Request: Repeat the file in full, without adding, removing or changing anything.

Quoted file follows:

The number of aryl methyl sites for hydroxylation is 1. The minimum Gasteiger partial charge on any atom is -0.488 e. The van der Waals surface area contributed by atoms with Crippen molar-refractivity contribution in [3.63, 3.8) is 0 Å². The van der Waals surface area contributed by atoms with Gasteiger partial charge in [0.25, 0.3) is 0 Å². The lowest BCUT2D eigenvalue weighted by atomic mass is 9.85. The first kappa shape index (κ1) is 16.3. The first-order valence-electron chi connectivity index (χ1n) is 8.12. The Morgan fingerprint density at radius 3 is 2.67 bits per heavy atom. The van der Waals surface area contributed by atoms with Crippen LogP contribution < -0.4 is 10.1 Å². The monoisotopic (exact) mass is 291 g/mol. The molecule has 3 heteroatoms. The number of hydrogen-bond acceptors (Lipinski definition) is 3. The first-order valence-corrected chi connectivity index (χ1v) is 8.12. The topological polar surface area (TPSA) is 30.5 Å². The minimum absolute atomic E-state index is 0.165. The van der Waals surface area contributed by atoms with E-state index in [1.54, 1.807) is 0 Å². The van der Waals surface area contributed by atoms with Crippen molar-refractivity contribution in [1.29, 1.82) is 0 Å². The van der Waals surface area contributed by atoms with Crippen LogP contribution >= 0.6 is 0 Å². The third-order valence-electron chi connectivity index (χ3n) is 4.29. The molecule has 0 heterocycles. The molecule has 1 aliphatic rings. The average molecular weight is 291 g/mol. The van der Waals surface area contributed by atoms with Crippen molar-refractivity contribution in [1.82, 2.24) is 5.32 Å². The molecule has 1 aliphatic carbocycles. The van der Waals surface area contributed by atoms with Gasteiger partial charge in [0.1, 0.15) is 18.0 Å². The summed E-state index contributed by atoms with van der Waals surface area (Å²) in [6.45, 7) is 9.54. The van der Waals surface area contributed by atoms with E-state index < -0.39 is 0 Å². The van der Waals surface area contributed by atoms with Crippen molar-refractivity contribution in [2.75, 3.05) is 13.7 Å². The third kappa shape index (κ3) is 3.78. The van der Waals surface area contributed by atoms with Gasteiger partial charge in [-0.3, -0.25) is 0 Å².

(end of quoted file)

The number of aryl methyl sites for hydroxylation is 1. The minimum Gasteiger partial charge on any atom is -0.488 e. The van der Waals surface area contributed by atoms with Crippen molar-refractivity contribution in [3.63, 3.8) is 0 Å². The van der Waals surface area contributed by atoms with Gasteiger partial charge in [0.25, 0.3) is 0 Å². The lowest BCUT2D eigenvalue weighted by atomic mass is 9.85. The first kappa shape index (κ1) is 16.3. The first-order valence-electron chi connectivity index (χ1n) is 8.12. The Morgan fingerprint density at radius 3 is 2.67 bits per heavy atom. The van der Waals surface area contributed by atoms with Crippen LogP contribution < -0.4 is 10.1 Å². The monoisotopic (exact) mass is 291 g/mol. The molecule has 3 heteroatoms. The number of hydrogen-bond acceptors (Lipinski definition) is 3. The first-order valence-corrected chi connectivity index (χ1v) is 8.12. The topological polar surface area (TPSA) is 30.5 Å². The minimum absolute atomic E-state index is 0.165. The van der Waals surface area contributed by atoms with E-state index in [1.54, 1.807) is 0 Å². The van der Waals surface area contributed by atoms with Crippen molar-refractivity contribution in [1.29, 1.82) is 0 Å². The van der Waals surface area contributed by atoms with Crippen LogP contribution >= 0.6 is 0 Å². The third-order valence-electron chi connectivity index (χ3n) is 4.29. The molecule has 0 heterocycles. The molecule has 1 aliphatic rings. The average molecular weight is 291 g/mol. The van der Waals surface area contributed by atoms with Crippen molar-refractivity contribution in [1.82, 2.24) is 5.32 Å². The molecule has 1 aliphatic carbocycles. The van der Waals surface area contributed by atoms with Gasteiger partial charge in [0.1, 0.15) is 18.0 Å². The summed E-state index contributed by atoms with van der Waals surface area (Å²) in [6.45, 7) is 9.54. The van der Waals surface area contributed by atoms with E-state index < -0.39 is 0 Å². The van der Waals surface area contributed by atoms with Crippen molar-refractivity contribution in [2.75, 3.05) is 13.7 Å². The third kappa shape index (κ3) is 3.78. The van der Waals surface area contributed by atoms with Gasteiger partial charge in [-0.3, -0.25) is 0 Å².